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Top Features to Look For in Technical Analysis Software

When it comes to trading, there are two main approaches to understanding what the charts are telling you and assessing what the market is going to do next. The first, fundamental analysis, focuses on economic data to assess how a stock or instrument price may be affected, and the second, technical analysis, uses solely charts to look at potential future price action.

A look at the difference between what technical traders are looking for vs. fundamental traders. Images from Yahoo! Finance & TrendSpider.
A look at the difference between what technical traders are looking for vs. fundamental traders. Images from Yahoo! Finance & TrendSpider.

Technical analysis uses chart data such as volume, price movements and so on, to analyze a stock or other instrument to predict its future movement. Essentially, technical analysis functions on the basis that market movements are not random, but instead repeat certain patterns and behaviors.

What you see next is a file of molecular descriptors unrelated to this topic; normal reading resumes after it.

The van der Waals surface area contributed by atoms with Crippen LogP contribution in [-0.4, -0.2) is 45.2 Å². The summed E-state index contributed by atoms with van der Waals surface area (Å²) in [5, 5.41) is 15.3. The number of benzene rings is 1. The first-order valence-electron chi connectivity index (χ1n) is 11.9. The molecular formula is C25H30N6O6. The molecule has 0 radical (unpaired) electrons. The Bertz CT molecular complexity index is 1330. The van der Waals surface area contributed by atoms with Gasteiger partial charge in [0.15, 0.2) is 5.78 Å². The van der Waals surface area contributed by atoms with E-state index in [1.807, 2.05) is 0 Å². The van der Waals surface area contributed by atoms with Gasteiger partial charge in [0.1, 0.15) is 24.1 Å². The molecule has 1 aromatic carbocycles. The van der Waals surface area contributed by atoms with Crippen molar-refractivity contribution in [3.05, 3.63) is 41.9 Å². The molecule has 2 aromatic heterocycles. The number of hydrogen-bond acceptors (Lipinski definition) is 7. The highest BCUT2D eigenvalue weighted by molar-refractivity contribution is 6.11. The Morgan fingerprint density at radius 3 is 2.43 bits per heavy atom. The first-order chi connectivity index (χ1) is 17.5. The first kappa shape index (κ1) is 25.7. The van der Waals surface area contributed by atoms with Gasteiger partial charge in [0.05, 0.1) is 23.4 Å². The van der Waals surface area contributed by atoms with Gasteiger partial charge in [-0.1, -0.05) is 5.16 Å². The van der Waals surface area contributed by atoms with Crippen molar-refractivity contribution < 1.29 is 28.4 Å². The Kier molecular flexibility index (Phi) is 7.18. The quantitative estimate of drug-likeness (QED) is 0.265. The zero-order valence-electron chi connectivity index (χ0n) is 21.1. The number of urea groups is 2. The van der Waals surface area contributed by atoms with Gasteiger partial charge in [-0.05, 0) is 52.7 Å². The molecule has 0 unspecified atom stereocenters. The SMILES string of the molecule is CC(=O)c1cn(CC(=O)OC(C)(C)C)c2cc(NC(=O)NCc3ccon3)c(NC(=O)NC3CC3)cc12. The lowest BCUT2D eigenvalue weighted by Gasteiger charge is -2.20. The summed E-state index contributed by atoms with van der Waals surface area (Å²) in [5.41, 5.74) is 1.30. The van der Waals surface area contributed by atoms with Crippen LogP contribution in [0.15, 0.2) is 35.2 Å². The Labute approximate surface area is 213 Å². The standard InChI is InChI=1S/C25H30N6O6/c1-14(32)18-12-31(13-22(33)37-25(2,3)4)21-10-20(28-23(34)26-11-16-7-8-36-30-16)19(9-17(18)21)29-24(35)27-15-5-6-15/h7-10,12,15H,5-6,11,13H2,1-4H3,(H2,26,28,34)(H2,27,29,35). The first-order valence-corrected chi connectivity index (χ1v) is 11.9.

For technical analysts, the chart is everything, and in conjunction with a variety of chart-based tools, allows traders to spot these behaviors recurring and then trade those signals. However, while every chart software out there will include some of the tools such as trendlines, moving averages and various momentum indicators, not all include every feature that you may need.

In this article, we are going to highlight the stock charting features that you need to look for in your technical analysis software, and then take a look at what is available today and provides the best overall experience for technical traders.

Technical Analysis Software: Data Feeds

Any analysis you do with charts is only as accurate as the data used to create the chart in the first place, so the kind of data used is important. There are two types of data, the first is real-time, which as you may expect, means charts display the market data as it is happening. The other is delayed data, which displays the same market data, but on a delay, usually around 15 minutes.